syndrome patients and so emerged the Study of Anemia
in Heart Failure Trial (STAMINA-HeFT) and the Trial to
Reduce Cardiovascular Events with Aranesp Therapy
(TREAT) study.
The STAMINA-HeFT [18] included 319 patients with
symptomatic heart failure (EF < 40%) and eGFR < 60
ml/min/1.73 m2. Patients randomized in two groups in
group I (n = 157) administered placebo in order to keep
hemoglobin levels about 11.3 g/dL and in group II (n =
162) administered darbepoetin alfa subcutaneously every
two weeks for one year with target hemoglobin 14.0 ±
1.0 g/dL. No statistically significant difference in exer-
cise duration and in heart failure severity according to
NYHA criteria was noted between the two groups, al-
though a trend toward a reduction of all cause mortality
and hospitalization for acute decompensated heart failure
was noted in darbepoetin group.
The TREAT [19] study included 4038 patients with
CKD stage III-IV (eGFR: 20 - 60 ml/min/1.73 m2) and
diabetes mellitus. Patients randomized in two groups, the
darbepoetin alfa group (n = 2012) and the placebo group
(n = 2026). Target hemoglobin for the darbepoetin group
was 12 g/dL and for the placebo group 9 g/dL, whenever
hemoglobin level fell below 9 g/dL in placebo group
administered darbepoetin or transfusions but not exceed-
ing hemoglobin level of 11 g/dL. The end points of the
study were all cause mortality, non fatal myocardial in-
farction, congestive heart failure, stroke, hospitalization
for myocardial ischemia and end-stage renal disease
(ESRD). Death or cardiovascular events occurred in 632
patients of darbepoetin group and in 602 patients in pla-
cebo group [HR = 1.06 (95% CI 0.94 - 1.17) p = 0.41],
death or ESRD occurred in 652 patients of darbepoetin
group and in 618 patients of the placebo group [HR =
1.06 (95% CI 0.95 - 1.19) p = 0.29]. Fatal or nonfatal
stroke occurred in 101 patients of the darbepoetin group
and in 53 patients of the placebo group [HR = 1.92 (95%
CI 1.38 - 2.68) p < 0.001]. Blood transfusions needed
297 patients of the darbepoetin group and 496 patients of
the placebo group (p < 0.001). Only a subtle difference in
fatigue was noted among darbepoetin group in relation to
the placebo group.
In a later post hoc analysis of the TREAT study Solo-
mon et al. [20] compared the outcomes of participants
according to their initial response to darbepoetin. The
analysis included 1872 patients from the darbepoetin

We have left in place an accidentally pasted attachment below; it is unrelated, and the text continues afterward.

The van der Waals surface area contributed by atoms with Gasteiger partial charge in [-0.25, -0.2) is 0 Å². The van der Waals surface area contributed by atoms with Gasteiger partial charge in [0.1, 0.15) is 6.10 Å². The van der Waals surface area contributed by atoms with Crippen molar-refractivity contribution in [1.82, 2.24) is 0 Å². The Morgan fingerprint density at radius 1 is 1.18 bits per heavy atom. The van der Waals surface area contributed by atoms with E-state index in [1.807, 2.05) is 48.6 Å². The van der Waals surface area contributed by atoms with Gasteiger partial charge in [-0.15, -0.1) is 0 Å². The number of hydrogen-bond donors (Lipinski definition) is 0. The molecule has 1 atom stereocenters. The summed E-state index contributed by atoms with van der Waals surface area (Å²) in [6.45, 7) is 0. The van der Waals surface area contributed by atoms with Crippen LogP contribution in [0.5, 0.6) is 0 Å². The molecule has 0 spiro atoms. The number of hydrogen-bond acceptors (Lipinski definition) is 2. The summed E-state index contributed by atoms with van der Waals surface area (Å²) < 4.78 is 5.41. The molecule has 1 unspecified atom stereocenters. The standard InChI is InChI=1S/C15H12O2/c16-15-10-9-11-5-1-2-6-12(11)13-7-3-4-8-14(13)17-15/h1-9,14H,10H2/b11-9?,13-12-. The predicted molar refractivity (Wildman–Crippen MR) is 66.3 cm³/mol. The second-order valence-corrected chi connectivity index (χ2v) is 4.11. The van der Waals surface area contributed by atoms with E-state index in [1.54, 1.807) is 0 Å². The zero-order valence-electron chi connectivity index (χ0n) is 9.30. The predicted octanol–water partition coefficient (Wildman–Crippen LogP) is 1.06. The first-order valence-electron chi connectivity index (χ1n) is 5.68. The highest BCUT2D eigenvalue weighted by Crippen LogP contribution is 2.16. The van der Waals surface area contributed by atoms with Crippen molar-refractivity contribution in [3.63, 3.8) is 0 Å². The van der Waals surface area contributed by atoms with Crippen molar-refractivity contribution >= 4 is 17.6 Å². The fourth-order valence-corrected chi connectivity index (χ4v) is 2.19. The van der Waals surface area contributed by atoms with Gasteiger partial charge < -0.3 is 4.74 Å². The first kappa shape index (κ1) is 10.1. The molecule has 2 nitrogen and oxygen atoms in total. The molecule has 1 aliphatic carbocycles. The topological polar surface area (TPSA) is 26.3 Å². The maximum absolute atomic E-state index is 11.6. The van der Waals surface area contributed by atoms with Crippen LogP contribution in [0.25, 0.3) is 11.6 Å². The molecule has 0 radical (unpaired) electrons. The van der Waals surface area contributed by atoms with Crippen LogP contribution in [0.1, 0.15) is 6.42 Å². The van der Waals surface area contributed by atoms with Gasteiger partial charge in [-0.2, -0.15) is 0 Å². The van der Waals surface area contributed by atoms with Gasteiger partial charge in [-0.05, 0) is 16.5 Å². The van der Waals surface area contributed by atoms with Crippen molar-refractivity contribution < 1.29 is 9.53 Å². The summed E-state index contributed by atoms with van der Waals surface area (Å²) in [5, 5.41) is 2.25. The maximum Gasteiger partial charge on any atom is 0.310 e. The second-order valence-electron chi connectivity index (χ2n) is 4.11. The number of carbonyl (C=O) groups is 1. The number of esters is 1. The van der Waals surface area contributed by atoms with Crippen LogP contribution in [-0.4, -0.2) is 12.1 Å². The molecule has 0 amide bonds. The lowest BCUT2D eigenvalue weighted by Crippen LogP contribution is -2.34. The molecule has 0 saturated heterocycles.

group authors separated 471 patients who after a two
weight-based doses of darbepoetin, in a two-week regi-
men, failed to increase their hemoglobin levels higher
than 2% of the initial level. These patients characterized
as “poor initial responders” and although they received
the higher doses of darbepoetin (median dose 232 μg vs
167 μg, p < 0.001) they exhibited the lower levels of
hemoglobin throughout the study. Moreover poor initial
responders exhibited greater frequency of cardiovascular
events [HR = 1.31 (95% CI 1.09 - 1.59)], greater freque-
ncy of all-cause mortality [HR = 1.41 (95% CI 1.12 -
1.72)] and greater frequency of stokes [HR = 1.26 (95%
CI 0.78 - 2.02)].
More recently published data indicate that erythropoi-
etin dose rather than hemoglobin level is the cause of
inverse outcomes among dialysis and non-dialysis pa-
tients. Zhang Y et al. [21] in an observational study in-
cluded 35,593 elderly patients of Medicare system, un-
dergoing dialysis (19,034 of them were diabetics) the
authors showed that the adjusted 9-month mortality risk
Copyright © 2012 SciRes. OJNeph
for erythropoietin dose between 15,000 U/week and
45,000 U/week was 13% among diabetics (95% CI: 10%
- 16%) and 5% among non-diabetics [(95% CI: 2% - 9%)
p-value = 0.002]. Koulouridis I et al. [22] in a Meta-Re-
gression analysis of 31 RCTs included 12,956 dialysis
and non-dialysis patients showed that an increase of
ESAs dose (erythropoietina equivalent 10,000 U/week
increment) was associated with a higher rate of all cause
mortality, Incidence Rate Ratio [IRR = 1.42 (95% CI:
1.10 - 1.83)] but not cardiovascular mortality, [IRR =
1.09 (95% CI: 1.02 - 1.18)].